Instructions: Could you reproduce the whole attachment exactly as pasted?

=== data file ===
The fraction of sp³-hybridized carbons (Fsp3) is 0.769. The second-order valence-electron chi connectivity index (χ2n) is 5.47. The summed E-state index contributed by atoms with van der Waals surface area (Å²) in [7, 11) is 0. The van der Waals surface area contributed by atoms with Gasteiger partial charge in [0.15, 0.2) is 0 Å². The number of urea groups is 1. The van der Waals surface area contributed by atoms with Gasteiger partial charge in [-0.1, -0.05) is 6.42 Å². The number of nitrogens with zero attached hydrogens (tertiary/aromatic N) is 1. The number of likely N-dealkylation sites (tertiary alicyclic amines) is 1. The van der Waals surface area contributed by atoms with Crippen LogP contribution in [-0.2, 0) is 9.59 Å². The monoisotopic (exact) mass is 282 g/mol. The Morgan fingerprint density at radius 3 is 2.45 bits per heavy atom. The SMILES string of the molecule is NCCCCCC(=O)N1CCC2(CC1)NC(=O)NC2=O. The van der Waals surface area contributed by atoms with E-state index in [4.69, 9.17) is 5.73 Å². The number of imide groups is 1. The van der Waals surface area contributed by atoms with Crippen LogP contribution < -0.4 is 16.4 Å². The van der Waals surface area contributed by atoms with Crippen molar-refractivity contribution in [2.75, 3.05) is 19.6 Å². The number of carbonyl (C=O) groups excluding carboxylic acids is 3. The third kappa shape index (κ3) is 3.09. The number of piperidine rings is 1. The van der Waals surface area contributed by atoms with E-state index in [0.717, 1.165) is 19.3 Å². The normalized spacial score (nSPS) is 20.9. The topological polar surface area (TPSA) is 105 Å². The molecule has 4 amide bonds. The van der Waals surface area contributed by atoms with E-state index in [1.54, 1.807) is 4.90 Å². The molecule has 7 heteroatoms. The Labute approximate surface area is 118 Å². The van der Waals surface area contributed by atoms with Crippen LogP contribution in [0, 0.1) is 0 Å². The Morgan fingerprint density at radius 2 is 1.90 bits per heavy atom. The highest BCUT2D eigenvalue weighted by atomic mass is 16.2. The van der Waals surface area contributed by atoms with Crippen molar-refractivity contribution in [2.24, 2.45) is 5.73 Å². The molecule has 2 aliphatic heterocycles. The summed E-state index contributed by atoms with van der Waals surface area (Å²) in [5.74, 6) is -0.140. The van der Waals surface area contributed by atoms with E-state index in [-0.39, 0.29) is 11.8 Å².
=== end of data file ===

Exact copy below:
The fraction of sp³-hybridized carbons (Fsp3) is 0.769. The second-order valence-electron chi connectivity index (χ2n) is 5.47. The summed E-state index contributed by atoms with van der Waals surface area (Å²) in [7, 11) is 0. The van der Waals surface area contributed by atoms with Gasteiger partial charge in [0.15, 0.2) is 0 Å². The number of urea groups is 1. The van der Waals surface area contributed by atoms with Gasteiger partial charge in [-0.1, -0.05) is 6.42 Å². The number of nitrogens with zero attached hydrogens (tertiary/aromatic N) is 1. The number of likely N-dealkylation sites (tertiary alicyclic amines) is 1. The van der Waals surface area contributed by atoms with Crippen LogP contribution in [-0.2, 0) is 9.59 Å². The monoisotopic (exact) mass is 282 g/mol. The Morgan fingerprint density at radius 3 is 2.45 bits per heavy atom. The SMILES string of the molecule is NCCCCCC(=O)N1CCC2(CC1)NC(=O)NC2=O. The van der Waals surface area contributed by atoms with E-state index in [4.69, 9.17) is 5.73 Å². The number of imide groups is 1. The van der Waals surface area contributed by atoms with Crippen LogP contribution < -0.4 is 16.4 Å². The van der Waals surface area contributed by atoms with Crippen molar-refractivity contribution in [2.75, 3.05) is 19.6 Å². The number of carbonyl (C=O) groups excluding carboxylic acids is 3. The third kappa shape index (κ3) is 3.09. The number of piperidine rings is 1. The van der Waals surface area contributed by atoms with E-state index in [0.717, 1.165) is 19.3 Å². The normalized spacial score (nSPS) is 20.9. The topological polar surface area (TPSA) is 105 Å². The molecule has 4 amide bonds. The van der Waals surface area contributed by atoms with E-state index in [1.54, 1.807) is 4.90 Å². The molecule has 7 heteroatoms. The Labute approximate surface area is 118 Å². The van der Waals surface area contributed by atoms with Crippen LogP contribution in [0, 0.1) is 0 Å². The Morgan fingerprint density at radius 2 is 1.90 bits per heavy atom. The highest BCUT2D eigenvalue weighted by atomic mass is 16.2. The van der Waals surface area contributed by atoms with Crippen molar-refractivity contribution in [2.24, 2.45) is 5.73 Å². The molecule has 2 aliphatic heterocycles. The summed E-state index contributed by atoms with van der Waals surface area (Å²) in [5.74, 6) is -0.140. The van der Waals surface area contributed by atoms with E-state index in [-0.39, 0.29) is 11.8 Å².